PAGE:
Posts Tagged ‘Obama’

Democratic primaries’ results since February 20th (final)

June 4, 2008

Since February 20th, there have been 16 Democratic Primary contests. Hillary has won 9, Obama 7. So Hillary has won more Democratic Primaries since February 20th than Obama.

In the 16 contests since February 20th, Hillary has won 507 pledged delegates; Obama 470. So since February 20th Hillary has won more pledged delegates than Obama.

In the 16 contests since February 20th, Hillary has gathered 6,929,767 votes, Obama 6,313,396. So since February 20th Hillary has won more votes than Obama.

Summing up, since February 20th Hillary has won more states, pledged delegates, and votes than Obama. Are the democrats going into the Presidential Election not only with the weaker candidate of the two, but with a candidate that stopped being viable more than 3 months ago?

Rove’s maps: is Obama really gonna bring even New York back into play?

May 23, 2008

One striking feature of Rove’s electoral maps – which I hadn’t noticed the first time I looked at them the other day – is that with Obama as the Democratic candidate even the state of New York (N-E-W Y-O-R-K!!!) is in play! Obama has only a 4% advantage, just enough to paint the state blue on Rove’s maps (3% advantages count as toss-ups).

I don’t know which polls Rove used for New York, but here there is a pretty comprehensive list, which appears to suggest that maybe Rove is underestimating Obama in New York: have a look at the list and you will also see, though, that there is at least one scary poll for Dems…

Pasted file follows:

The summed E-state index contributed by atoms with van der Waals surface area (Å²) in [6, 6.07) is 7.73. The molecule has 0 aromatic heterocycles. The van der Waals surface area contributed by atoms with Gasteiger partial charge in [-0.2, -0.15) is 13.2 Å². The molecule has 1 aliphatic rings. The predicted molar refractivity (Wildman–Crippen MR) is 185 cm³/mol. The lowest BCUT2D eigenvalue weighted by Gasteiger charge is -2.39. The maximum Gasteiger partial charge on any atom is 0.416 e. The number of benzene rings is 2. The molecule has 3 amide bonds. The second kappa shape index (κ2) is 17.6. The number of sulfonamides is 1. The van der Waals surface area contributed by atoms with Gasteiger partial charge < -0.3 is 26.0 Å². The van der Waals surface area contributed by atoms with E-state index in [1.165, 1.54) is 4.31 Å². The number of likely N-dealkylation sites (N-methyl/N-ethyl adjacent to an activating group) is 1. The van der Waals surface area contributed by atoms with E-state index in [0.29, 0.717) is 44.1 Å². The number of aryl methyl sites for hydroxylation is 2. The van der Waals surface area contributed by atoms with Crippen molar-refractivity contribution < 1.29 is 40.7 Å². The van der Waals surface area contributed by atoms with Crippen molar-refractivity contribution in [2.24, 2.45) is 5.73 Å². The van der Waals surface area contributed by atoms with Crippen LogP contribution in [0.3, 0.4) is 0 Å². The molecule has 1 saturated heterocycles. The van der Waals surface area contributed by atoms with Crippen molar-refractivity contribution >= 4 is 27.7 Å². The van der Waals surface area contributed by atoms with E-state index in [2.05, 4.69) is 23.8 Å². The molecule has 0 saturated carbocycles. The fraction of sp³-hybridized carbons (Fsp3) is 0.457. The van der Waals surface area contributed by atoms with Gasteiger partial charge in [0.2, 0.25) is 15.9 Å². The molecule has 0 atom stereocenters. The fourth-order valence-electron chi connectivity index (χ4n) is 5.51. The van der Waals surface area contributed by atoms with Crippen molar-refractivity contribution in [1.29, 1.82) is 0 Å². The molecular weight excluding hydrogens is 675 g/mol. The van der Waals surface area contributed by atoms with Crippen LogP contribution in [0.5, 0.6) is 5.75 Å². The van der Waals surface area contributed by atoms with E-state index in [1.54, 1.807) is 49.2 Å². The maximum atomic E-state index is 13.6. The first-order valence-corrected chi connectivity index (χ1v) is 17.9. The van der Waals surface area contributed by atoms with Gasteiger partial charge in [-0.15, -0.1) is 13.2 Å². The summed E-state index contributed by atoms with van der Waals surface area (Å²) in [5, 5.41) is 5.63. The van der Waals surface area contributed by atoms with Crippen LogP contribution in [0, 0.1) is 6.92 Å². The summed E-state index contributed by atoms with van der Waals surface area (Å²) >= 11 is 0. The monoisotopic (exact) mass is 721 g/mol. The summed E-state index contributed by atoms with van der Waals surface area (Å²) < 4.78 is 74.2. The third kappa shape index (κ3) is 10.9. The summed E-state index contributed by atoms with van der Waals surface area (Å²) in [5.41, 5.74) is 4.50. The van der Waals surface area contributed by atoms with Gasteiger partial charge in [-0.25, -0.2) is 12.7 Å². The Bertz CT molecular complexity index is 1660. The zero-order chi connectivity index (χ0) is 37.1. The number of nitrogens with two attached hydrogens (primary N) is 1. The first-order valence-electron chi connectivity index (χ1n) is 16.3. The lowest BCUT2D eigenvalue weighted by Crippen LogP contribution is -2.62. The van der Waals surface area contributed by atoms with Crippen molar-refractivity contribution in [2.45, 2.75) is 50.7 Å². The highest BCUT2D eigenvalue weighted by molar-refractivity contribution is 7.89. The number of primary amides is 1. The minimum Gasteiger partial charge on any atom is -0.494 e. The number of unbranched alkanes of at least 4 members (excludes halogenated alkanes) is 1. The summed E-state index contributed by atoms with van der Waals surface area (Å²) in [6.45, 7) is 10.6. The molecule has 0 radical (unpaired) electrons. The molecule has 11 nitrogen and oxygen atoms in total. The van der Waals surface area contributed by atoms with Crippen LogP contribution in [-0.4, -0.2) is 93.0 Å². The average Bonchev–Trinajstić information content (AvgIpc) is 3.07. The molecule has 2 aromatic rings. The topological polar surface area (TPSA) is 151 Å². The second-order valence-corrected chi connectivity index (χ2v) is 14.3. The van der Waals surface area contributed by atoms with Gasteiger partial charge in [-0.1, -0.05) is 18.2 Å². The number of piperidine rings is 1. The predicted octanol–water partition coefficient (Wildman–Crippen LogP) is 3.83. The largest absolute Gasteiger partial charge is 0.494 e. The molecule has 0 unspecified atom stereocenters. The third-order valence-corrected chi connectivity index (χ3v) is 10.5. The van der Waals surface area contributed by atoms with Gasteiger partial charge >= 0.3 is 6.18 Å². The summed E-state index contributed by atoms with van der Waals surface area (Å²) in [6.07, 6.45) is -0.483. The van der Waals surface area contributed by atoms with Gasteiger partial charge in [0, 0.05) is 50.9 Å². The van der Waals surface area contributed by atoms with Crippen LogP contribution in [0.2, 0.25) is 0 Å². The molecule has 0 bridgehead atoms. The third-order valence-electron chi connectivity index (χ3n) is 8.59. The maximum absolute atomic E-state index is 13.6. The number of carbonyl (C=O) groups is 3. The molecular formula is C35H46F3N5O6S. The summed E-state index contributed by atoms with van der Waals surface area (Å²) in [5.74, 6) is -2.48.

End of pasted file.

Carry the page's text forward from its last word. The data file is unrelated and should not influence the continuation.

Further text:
Democratic Primaries results since February 20th (update)

May 23, 2008

Since February 20th, there have been 13 democratic primary contests: Obama has won 439 pledged delegates; Clinton has won 456 pledged delegates.

So since February 20th Obama has gathered fewer pledged delegates than Hillary Clinton.

In the same last 13 contests Obama has received 6,085,465 votes; Clinton has received 6,569,504 votes.

So since February 20th Clinton has received 484,039 votes more than Obama.

Hillary’s dilemma

May 22, 2008

While we wait for the final numbers from Oregon to establish what kind of win Hillary needs in Puerto Rico to overtake Obama in the popular vote count even without Michigan, just a wee thought: many agree that, with the kind of numbers she has, Hillary will be hard to stop if she really wants to become VP. Let us suppose that to be true.

Conventional wisdom also has it that, the way in which Obama and Hillary have over the last few months brought to the polls such diverse elements in the electorate – and in such substantial numbers – their ticket could not be stopped: Hillary would campaign in Florida, Ohio, Pennsylvania, Arkansas, New Hampshire, West Virginia; and Obama in Colorado, Wisconsin, Minnesota, Michigan. And they would win. Let us suppose this also to be true.

Finally, conventional wisdom also has it that Hillary is convinced that Obama cannot win in November (not alone, anyway). Let us also suppose that Hillary thinks that, independently from the merits of such view.

Now, suppose you are Hillary Clinton. Given the above, you have a clear path to become VP – neither Democrats nor Republicans, we have supposed, can stop you. But also, given the above, you are convinced that if you don’t push yourself onto the VP seat, Obama will lose, and you will very likely pick up the shuttered pieces of the Democratic Party in 2012, and probably defeat old John McCain – after all, there would be no need to remind everyone that you did warn them against Obama: even unborn babies know that much. So what do you do, Hillary?

Is Obama finished?

May 20, 2008

In the last three months – since February 20th – there have been eleven democratic primary contests (two more, Oregon and Kentucky, take place today).

In these eleven contests, Obama has obtained a total of 394 pledged delegates, while Clinton has taken 398.

So in the last three months Obama has gathered fewer pledged delegates than Hillary Clinton.